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Julianna Kloeppel (staff)'s picture

Food for Fines

Tags: help

We’re considering a program whereby fines are forgiven for bringing in items for the food bank OR for forgiving fines on children’s cards for summer reading accomplishments. Please share what you are doing and if you consider it a success in the comments section.

 

Julianna Kloeppel (staff)'s picture

My hometown library has done Food for Fines: www.gailborden.info Elgin’s a city outside Chicago of about 100,000.

See 2010 ALA article: http://atyourlibrary.org/libraries/overdue-books-fight-hunger I believe that Gail Borden also ran this program in 2011.

Marion County in SC also did it in 2010: http://www.ilovelibraries.org/articles/libraryshowcase/givingback

If you do a fine forgiveness program, please post and we can get some advice together for your colleagues.

PLA Program Coordinator
pla@ala.org
Pamela Klipsch's picture

Our library has offered a "Food for Fines" program for over five years. Once a month, on the final Friday of each month, patrons have the option to "pay" their overdue fines by donating canned food items. Each can of food donated = up to one dollar in fines. We find this is a popular program with our patrons, and the local food pantries appreciate the regular monthly arrival of the donated food. 

Patrons can only use this program to pay down overdue fines; charges for damaged or lost materials are not included, nor are fines on ILL items. We've found we have to specify that the canned food can't be past its sell-by date or have dents, etc. We waive about $10,000 in fines per year with this program, so it doesn't have a major impact on our revenue. Since we started this program we've noticed a lot of local businesses have picked up on the idea of sponsoring food drives. Every month when we send out the press release announcing the next "Food for Fines" date, we include the total food items collected and fines waived year to date. We've had some nice press coverage and this has been good for the library's image in the community.

Pam KlipschJefferson County (MO) Library

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Pam Klipsch Director Jefferson County Library High Ridge MO 63049 636-677-8689 pklipsch@jeffcolib.org Missouri Chapter Councilor 2008-2010

Christopher LaRoux's picture

We offer  Food-For-Fines every November for two weeks.  We allow patrons with fines to bring canned goods to the library to clear their fines.  Most patrons are very generous.  We count the items and public works brings them to the local food bank.  We publicize the program's success in our newsletter, director's report, and at town department head meetings.  

Greenville Public Library

Smithfield, RI

Julie Yen's picture

Pending City Council approval, my library has Food For Fines for the months of April and November.  1 non-perishable item = $1 overdue fine waived on our library's items only (we are part of a consortium; patrons must pay the overdue fines on other libraries' materials).  We do not accept expired or dented packages, nor packages with missing labels.  The local food bank is the recipient of the food.  We waive around $10,000 in overdue fines each year.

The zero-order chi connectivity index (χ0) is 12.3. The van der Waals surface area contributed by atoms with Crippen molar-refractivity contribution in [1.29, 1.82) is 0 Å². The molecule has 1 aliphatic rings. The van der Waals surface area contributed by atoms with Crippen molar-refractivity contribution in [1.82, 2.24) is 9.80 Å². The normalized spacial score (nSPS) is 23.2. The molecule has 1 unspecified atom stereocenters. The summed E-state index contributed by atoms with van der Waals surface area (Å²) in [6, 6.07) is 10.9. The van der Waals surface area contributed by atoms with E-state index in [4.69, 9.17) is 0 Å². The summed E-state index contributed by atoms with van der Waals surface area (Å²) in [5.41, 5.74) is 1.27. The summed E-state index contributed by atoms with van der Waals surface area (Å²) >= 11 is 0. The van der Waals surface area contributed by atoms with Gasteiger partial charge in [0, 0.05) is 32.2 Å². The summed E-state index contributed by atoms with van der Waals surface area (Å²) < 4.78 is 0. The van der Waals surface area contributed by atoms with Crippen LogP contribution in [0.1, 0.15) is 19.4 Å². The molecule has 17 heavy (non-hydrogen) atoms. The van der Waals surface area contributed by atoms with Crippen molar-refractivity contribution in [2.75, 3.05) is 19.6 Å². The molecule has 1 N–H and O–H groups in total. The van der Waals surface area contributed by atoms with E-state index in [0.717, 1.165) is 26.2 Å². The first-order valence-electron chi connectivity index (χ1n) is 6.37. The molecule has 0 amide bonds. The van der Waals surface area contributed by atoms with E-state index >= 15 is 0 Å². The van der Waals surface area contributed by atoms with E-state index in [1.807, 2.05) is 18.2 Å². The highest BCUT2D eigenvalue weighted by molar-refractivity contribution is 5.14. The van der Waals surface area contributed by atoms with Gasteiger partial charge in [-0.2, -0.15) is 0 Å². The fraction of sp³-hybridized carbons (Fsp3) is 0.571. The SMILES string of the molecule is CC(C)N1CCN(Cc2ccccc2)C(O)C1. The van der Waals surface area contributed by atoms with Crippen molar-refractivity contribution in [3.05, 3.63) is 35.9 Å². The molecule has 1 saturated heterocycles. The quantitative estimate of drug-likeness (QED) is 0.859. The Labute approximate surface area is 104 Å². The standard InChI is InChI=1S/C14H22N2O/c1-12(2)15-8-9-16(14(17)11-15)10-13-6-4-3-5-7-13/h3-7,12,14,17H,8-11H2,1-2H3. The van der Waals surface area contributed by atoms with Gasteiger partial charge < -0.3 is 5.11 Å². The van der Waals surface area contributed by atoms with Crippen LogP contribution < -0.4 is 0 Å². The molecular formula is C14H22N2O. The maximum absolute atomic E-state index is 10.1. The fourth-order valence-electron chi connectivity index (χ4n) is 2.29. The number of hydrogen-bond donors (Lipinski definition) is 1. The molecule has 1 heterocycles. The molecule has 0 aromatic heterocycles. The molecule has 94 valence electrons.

Julie Yen   

Kathleen Burlette's picture

Gail Borden Public Library has been holding a Food for Fines Drive since 2005. It is an annual event, which has grown from collecting 1,000 cans of food the first year to a whopping 18,638 items last year.

So, if you are planning on doing this annually, I highly recommend that realize that you need: boxes to put the food in. It's a good idea to stock boxes before the food drive. If you can get a local company to donate boxes- that really helps.

You will need space to stage the collection of food until it is picked up.

We worked with our local food pantries and shelters to have them pick up donations on a daily basis, if possible. We tried to keep all the boxed food on pallets or flat beds to move the boxes easily. The city used restitiution workers to move the boxes to one of the large pantries. It really helps to have multiple sites accepting the food, as some are relatively small and have limited space.

We also worked with our local Boy Scout council one year to schedule supervised groups of boys to help count and box the incoming items. Last year we used our Volunteens and regular volunteers, which was great.

Bookmarks basically said - the dates of the food drive, (we ran two weeks last year) 1 can=$1.00 waived in overdue fines. Replacement charges for lost material not included. Please make your donation closely equal to $1.00. Donated items must be non-perishable. Please no pop.Food donations to benefit local food pantries.

We have press releases that go out to our local newspapers, used our Facebook and Twitter accounts to promote the food drive and a large poster and the bookmarks.

Food for Fines Drives are a wonderful way to help our customers clear their accounts, so they can use their library; it is a great community service opportunity; and it's the right thing to do, especially in areas that are hard hit with unemployment and foreclosures. Good luck and best wishes to all of the libraries that work so hard to make a difference in their communties.